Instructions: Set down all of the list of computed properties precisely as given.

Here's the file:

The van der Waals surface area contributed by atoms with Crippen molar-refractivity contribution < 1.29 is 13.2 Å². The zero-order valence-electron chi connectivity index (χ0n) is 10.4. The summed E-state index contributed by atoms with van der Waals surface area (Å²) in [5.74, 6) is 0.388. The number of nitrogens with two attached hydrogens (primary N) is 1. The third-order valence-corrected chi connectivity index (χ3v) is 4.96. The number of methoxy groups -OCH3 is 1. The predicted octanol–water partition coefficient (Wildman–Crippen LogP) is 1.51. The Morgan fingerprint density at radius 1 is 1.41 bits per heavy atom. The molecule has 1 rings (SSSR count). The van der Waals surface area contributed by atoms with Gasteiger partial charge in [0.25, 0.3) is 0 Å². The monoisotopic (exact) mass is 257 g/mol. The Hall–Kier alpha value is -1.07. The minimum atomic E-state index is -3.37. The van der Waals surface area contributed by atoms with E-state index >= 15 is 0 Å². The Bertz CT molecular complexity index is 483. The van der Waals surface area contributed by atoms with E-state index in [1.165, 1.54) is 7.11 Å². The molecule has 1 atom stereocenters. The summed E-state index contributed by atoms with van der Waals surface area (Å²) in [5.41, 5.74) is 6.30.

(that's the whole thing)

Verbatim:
The van der Waals surface area contributed by atoms with Crippen molar-refractivity contribution < 1.29 is 13.2 Å². The zero-order valence-electron chi connectivity index (χ0n) is 10.4. The summed E-state index contributed by atoms with van der Waals surface area (Å²) in [5.74, 6) is 0.388. The number of nitrogens with two attached hydrogens (primary N) is 1. The third-order valence-corrected chi connectivity index (χ3v) is 4.96. The number of methoxy groups -OCH3 is 1. The predicted octanol–water partition coefficient (Wildman–Crippen LogP) is 1.51. The Morgan fingerprint density at radius 1 is 1.41 bits per heavy atom. The molecule has 1 rings (SSSR count). The van der Waals surface area contributed by atoms with Gasteiger partial charge in [0.25, 0.3) is 0 Å². The monoisotopic (exact) mass is 257 g/mol. The Hall–Kier alpha value is -1.07. The minimum atomic E-state index is -3.37. The van der Waals surface area contributed by atoms with E-state index >= 15 is 0 Å². The Bertz CT molecular complexity index is 483. The van der Waals surface area contributed by atoms with E-state index in [1.165, 1.54) is 7.11 Å². The molecule has 1 atom stereocenters. The summed E-state index contributed by atoms with van der Waals surface area (Å²) in [5.41, 5.74) is 6.30.